I do not have an order for protection against the abuser, and s/he has not been convicted of any crimes. Can s/he have a gun?
Minnesota state law makes it illegal to own a gun in many other situations aside from being the respondent in an order for protection case or being convicted of a crime. It could be illegal if the abuser:
- is a user of unlawful drugs;
- is a fugitive from justice;
- is an undocumented immigrant or was a U.S. citizen and gave up (renounced) his/her citizenship;
- has been dishonorably discharged from the military;
- was deemed mentally ill by a judge and committed to a treatment facility or was found incompetent to stand trial or not guilty by reason of mental illness;
- was committed by a judge for drug treatment; or
- is a peace officer who has been informally admitted to drug treatment, unless the head of the treatment facility provides a certificate that the officer is discharged.1
Note: A person’s right to possess a firearm could eventually be given back, or “restored,” by a judge if s/he falls into categories 5 through 7 listed above.2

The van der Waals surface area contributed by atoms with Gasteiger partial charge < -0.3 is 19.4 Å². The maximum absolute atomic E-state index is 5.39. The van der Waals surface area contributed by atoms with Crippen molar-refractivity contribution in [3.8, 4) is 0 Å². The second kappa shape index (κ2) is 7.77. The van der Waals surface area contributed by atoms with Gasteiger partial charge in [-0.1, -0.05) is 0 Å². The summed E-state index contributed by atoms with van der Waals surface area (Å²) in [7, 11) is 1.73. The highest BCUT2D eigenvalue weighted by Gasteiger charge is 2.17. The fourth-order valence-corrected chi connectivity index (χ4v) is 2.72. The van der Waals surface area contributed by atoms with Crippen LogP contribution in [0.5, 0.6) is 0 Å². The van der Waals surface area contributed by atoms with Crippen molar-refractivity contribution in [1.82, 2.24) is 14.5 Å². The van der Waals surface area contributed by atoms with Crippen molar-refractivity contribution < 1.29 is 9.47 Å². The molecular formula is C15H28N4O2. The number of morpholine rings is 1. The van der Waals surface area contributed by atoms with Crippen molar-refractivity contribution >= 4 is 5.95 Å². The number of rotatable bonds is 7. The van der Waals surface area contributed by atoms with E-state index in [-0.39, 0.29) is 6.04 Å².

If the abuser falls into any of the above categories, you may want to talk to a domestic violence advocate or attorney in your area about how this law is being enforced.
If none of these situations apply, you can still make a plan for your safety. See our Safety Tips page for more information. You can also contact your local domestic violence organization for additional help. You may want to talk to them about whether leaving the area - either long term or for a little while - might help improve your safety. To find a shelter or an advocate at a local program, please visit our MN Advocates and Shelters page.
For additional information on gun laws in Minnesota, you can go to the Giffords Law Center website.
Also, federal laws, which apply to all states, restrict an abuser’s right to have a gun under other circumstances. Go to Federal Gun Laws to get more information.
1 MN Statutes § 624.713(1)
2 MN Statutes § 624.713(1), (4)